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Policy feedback, generational replacement, and attitudes to state intervention: Eastern and Western Germany, 1990–2006

  • Stefan Svallfors (a1)

Abstract

This paper tests contested arguments within the institutionalist literature about the relation between institutional and attitudinal changes, using the reunified Germany as a case. Eastern Germany constitutes a case approaching a ‘natural experiment’ for the social sciences, being twice the receiver of externally imposed institutions. It, therefore, provides a unique opportunity to closely analyse institutional effects on attitudes, as in this particular case, the time order of institutional and attitudinal changes can actually be decided. Using data from the International Social Survey Program modules on ‘The Role of Government’ (1990, 1996, and 2006), attitudes towards government responsibilities are compared in Eastern and Western Germany, and to other countries. Results show a considerable convergence in attitudes between Eastern and Western Germany – attitudes in Western Germany are completely stable while attitudes in Eastern Germany become, overtime, more similar to those found in the West. Furthermore, comparisons of different birth cohorts show that while considerable attitude differences between Eastern and Western Germany are still found in 2006 among those who had their forming experiences before the fall of the wall, differences are virtually nil among those who were still children in 1989. In summary, the analysis provides strong support for the attitude-forming effects of institutions, and a clear vindication of institutional theories. It also points to generational replacement as a key mechanism in translating institutional change into attitudinal change.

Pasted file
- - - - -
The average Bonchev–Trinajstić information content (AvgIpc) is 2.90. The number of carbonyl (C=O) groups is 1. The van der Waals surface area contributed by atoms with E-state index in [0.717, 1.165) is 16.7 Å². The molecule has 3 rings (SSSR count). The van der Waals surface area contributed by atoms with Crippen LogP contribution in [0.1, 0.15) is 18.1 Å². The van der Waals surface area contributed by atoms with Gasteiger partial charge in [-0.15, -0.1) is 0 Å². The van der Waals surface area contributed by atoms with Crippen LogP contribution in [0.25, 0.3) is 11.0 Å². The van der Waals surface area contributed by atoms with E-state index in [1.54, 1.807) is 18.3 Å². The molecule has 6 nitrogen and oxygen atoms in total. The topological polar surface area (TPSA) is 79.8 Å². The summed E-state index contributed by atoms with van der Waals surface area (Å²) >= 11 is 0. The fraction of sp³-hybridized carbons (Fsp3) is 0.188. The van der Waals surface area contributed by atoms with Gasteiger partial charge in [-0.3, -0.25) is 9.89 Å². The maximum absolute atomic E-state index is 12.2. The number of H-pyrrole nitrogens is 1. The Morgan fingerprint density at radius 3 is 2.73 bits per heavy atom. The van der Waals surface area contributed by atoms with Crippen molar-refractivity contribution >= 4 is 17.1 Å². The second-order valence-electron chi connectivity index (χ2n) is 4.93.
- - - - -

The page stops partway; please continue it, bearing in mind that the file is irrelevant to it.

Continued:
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Policy feedback, generational replacement, and attitudes to state intervention: Eastern and Western Germany, 1990–2006

  • Stefan Svallfors (a1)

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